High Quality Content by WIKIPEDIA articles! Redirect examination is the trial process by which the party who offered the witness has a chance to explain or otherwise qualify any damaging or accusing testimony brought out by the opponent during cross-examination. Redirect examination may question only those areas brought out on cross-examination and may not stray beyond that boundary. In Australia and Canada the process is called re-examination.
Intermediate Examination Paper from the year 2011 in the subject English - Literature, Works, grade: 1,7, University of Tubingen, course: Literature PS II - Extremism in Recent British Fiction and Film, language: English, abstract: In the end of White Teeth and Britz, the respective sibling pairs are at the same time at the same place, each opponent fighting for his or her conviction and against the sibling. But the fact that in the end they are together in the same situation doing the same, reveals that siblings are connected to each other, no matter what conflict they are fighting out. The novel White Teeth by Zadie Smith from 2000 and the movie Britz by Peter Kosminsky from 2007 are both dealing with the motif of opponent siblings and their conflicts. Although this constellation is used as a starting point in both works, the realization and development of the stories is interpreted differently. This paper shall show the parallels and differences of the two sibling pairs amongst each other and their conflicts, and be compared to the tradition of the motif of sibling constellations in literary history, to show the development of facets of this motif. It is accepted to be a fact that both sibling pairs are geared to the literary motif of rivalling siblings, but in White Teeth, the more traditional form of two brothers, in this special case actually twins, is discussed and enhanced, whereas Britz seizes a brother-sister-constellation, which traditionally can be seen as harmony endowing and less rivalling. To get a basis for analysing and comparing the special cases in the chosen works, the motif history and its development will be revised with some examples, which is followed by the argumentation part. 2. Analysis of Sibling Constellations
The release of previously unavailable Soviet archives has allowed a re-examination of Anglo-Soviet relations during Churchill's peacetime administration, with special emphasis on the Kremlin's motivation for resisting the Prime Minister's attempts to end the Cold War. Throughout 1951-55, the time was not yet ripe for détente: the USSR and Western powers were less than willing to accommodate each other. Instead they engaged in the consolidation of their own blocs and the build-up of their defensive potential. With Winston Churchill becoming the most outspoken advocate of détente, the Kremlin greeted the return to power of the Conservative Party under his leadership with a general mistrust. After Josef Stalin's death in March 1953, détente remained a distant reality. The collective leadership was keen to reduce international tensions without modifying its predecessor's foreign policy, or abandoning Soviet strongholds of central and eastern Europe. As part of its peace offensive, the Kremlin was prepared to improve the atmosphere in relations with Britain and increase the volume of Anglo-Soviet trade. However, the British remained mistrustful of the intentions of Stalin's successors, and refrained from initiatives leading to a relaxation of export controls independent from American embargo policy. The author demonstrates that Stalin's heirs suspected that Churchill's pursuit of détente was designed to secure far-reaching concessions. Moscow also felt that as a junior partner acting in full dependence on and in co-operation with US policy, Churchill was in no position to conciliate between the USSR and the USA. Engaged in a domestic struggle for power, members of the collective leadership were reluctant to allow their opponent, Georgi Malenkov, to negotiate single-handedly with western statesmen. It was only after Nikita Khrushchev's ascendance to power and Churchill's resignation from office that the Kremlin was prepared to participate in summit talks with the western heads of government.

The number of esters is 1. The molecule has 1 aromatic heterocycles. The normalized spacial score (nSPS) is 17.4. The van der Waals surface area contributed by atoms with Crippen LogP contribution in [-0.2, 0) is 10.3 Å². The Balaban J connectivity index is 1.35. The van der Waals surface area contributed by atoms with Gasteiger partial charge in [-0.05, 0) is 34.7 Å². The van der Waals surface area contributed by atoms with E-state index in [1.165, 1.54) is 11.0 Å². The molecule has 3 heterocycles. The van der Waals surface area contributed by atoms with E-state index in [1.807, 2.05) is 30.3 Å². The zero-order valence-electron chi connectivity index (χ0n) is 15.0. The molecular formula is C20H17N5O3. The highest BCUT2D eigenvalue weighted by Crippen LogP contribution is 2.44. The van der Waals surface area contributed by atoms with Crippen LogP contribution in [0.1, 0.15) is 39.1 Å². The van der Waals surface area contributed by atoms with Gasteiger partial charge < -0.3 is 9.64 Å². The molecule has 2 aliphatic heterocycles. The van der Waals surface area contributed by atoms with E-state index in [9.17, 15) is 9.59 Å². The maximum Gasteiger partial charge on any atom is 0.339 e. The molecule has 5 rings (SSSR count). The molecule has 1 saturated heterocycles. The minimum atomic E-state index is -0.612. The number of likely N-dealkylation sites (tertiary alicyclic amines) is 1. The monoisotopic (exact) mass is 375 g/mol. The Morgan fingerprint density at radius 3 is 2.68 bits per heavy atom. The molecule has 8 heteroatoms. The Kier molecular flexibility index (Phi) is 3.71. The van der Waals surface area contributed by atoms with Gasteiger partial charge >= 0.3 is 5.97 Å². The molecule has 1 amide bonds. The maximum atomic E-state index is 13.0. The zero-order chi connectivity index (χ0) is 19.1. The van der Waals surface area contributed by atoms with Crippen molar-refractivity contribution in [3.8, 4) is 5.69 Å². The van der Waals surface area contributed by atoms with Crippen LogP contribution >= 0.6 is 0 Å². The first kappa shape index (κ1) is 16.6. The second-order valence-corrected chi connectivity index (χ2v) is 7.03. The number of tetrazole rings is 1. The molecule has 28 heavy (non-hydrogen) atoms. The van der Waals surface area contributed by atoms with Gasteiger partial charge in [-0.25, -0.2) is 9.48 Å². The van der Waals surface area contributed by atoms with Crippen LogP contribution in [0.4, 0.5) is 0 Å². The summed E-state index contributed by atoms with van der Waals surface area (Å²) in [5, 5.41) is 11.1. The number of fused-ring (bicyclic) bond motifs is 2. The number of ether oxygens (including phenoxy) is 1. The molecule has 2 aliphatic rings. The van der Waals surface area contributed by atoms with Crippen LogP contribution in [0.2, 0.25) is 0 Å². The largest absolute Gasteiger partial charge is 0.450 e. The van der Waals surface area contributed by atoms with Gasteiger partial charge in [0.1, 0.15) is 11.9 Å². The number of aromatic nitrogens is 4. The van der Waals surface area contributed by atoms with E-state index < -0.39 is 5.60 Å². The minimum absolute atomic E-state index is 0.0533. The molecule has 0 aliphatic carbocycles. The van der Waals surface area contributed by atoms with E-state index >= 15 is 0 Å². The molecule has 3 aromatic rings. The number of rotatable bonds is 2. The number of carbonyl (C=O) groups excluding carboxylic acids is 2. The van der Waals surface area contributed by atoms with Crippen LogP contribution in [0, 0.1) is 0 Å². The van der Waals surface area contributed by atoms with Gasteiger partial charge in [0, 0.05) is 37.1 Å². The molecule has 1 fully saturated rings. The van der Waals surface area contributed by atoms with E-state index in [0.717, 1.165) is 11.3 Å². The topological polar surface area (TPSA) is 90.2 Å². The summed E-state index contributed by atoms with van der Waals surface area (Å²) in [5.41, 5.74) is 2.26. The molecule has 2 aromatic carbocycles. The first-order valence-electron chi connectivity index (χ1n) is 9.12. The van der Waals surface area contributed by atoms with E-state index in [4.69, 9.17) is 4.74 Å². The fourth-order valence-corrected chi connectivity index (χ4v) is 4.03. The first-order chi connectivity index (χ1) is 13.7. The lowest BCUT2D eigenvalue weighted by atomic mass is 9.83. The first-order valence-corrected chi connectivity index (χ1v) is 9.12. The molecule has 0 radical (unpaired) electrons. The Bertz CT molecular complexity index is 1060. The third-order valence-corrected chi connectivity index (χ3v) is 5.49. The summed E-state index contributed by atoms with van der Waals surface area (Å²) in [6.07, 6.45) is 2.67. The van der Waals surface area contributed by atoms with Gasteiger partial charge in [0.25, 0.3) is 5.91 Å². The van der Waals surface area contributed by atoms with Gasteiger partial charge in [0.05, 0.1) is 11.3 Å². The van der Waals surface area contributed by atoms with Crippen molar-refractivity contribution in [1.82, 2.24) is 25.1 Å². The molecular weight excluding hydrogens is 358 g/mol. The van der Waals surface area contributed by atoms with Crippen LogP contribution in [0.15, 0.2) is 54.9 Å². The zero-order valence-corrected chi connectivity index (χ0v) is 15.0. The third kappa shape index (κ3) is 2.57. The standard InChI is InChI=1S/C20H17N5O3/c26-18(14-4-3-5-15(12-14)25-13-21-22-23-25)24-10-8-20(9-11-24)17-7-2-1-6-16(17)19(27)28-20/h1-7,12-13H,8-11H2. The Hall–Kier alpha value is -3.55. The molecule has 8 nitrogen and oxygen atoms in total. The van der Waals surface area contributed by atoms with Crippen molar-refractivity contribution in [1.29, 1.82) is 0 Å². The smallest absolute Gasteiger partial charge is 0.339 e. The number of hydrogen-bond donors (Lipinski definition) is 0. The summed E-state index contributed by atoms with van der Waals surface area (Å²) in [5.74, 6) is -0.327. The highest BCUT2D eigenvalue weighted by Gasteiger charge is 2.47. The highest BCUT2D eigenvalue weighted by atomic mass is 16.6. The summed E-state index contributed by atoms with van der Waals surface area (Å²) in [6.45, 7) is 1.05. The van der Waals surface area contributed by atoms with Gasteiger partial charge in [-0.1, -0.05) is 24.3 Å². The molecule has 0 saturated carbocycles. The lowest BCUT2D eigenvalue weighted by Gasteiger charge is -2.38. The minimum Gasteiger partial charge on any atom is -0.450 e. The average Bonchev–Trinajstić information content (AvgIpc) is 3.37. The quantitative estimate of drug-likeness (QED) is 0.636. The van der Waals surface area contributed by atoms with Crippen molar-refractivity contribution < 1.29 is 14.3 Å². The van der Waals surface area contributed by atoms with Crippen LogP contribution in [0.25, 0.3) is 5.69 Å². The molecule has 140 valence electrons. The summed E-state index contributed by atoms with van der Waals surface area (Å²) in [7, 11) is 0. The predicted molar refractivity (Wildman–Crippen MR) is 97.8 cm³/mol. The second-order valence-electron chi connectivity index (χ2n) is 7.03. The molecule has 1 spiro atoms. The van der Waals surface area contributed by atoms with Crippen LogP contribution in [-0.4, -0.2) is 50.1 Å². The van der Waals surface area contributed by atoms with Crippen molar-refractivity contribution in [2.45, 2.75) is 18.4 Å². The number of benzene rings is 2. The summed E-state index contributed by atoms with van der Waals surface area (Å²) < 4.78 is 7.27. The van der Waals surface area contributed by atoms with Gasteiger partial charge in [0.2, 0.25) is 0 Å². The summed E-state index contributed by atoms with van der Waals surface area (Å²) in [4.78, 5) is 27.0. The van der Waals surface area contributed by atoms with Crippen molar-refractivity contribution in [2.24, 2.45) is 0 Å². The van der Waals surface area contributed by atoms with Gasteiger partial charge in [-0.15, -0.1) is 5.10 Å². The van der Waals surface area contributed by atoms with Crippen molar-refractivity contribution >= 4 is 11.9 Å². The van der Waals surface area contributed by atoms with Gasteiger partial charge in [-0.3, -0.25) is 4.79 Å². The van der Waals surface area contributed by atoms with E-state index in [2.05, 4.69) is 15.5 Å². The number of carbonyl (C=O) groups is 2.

This monograph is the outgrowth of Stefan Axelson's PhD Dissertation at Chalmers University in Göteborg, Sweden. The dissertation, in turn collects a number of research efforts performed over a period of six years or so into a coherent whole. It was my honor to serve as the 'opponent' at Dr. Axelsson's examination. In the Swedish system, it is the job of the opponent to place the candidate's work into a broader perspective, demonstrating its significance and contributions to the field and then to introduce the work to the attendees at the examination. This done, the candidate presents the technical details of the work and the opponent critiques the work giving the candidate the opportunity to defend it^. This forward is adapted from the introduction that I gave at the examination and should serve to acquaint the reader, not only with the work at hand, but also with the field to which it applies. The title of the work, 'Under standing Intrusion Detection Through Visualization,' is particularly telling. As is the case with any good piece of research, we hope to gain an understanding of a problem, not just a recipe or simple solution of immediate, but limited utility. For much of its formative period, computer security concentrated on devel oping systems that, in effect, embodied a fortress model of protection.
In this book, Sara Monoson challenges the longstanding and widely held view that Plato is a virulent opponent of all things democratic. She does not, however, offer in its place the equally mistaken idea that he is somehow a partisan of democracy. Instead, she argues that we should attend more closely to Plato's suggestion that democracy is horrifying and exciting, and she seeks to explain why he found it morally and politically intriguing. Monoson focuses on Plato's engagement with democracy as he knew it: a cluster of cultural practices that reach into private and public life, as well as a set of governing institutions. She proposes that while Plato charts tensions between the claims of democratic legitimacy and philosophical truth, he also exhibits a striking attraction to four practices central to Athenian democratic politics: intense antityrantism, frank speaking, public funeral oratory, and theater-going. By juxtaposing detailed examination of these aspects of Athenian democracy with analysis of the figurative language, dramatic structure, and arguments of the dialogues, she shows that Plato systematically links democratic ideals and activities to philosophic labor. Monoson finds that Plato's political thought exposes intimate connections between Athenian democratic politics and the practice of philosophy. Situating Plato's political thought in the context of the Athenian democratic imaginary, Monoson develops a new, textured way of thinking of the relationship between Plato's thought and the politics of his city.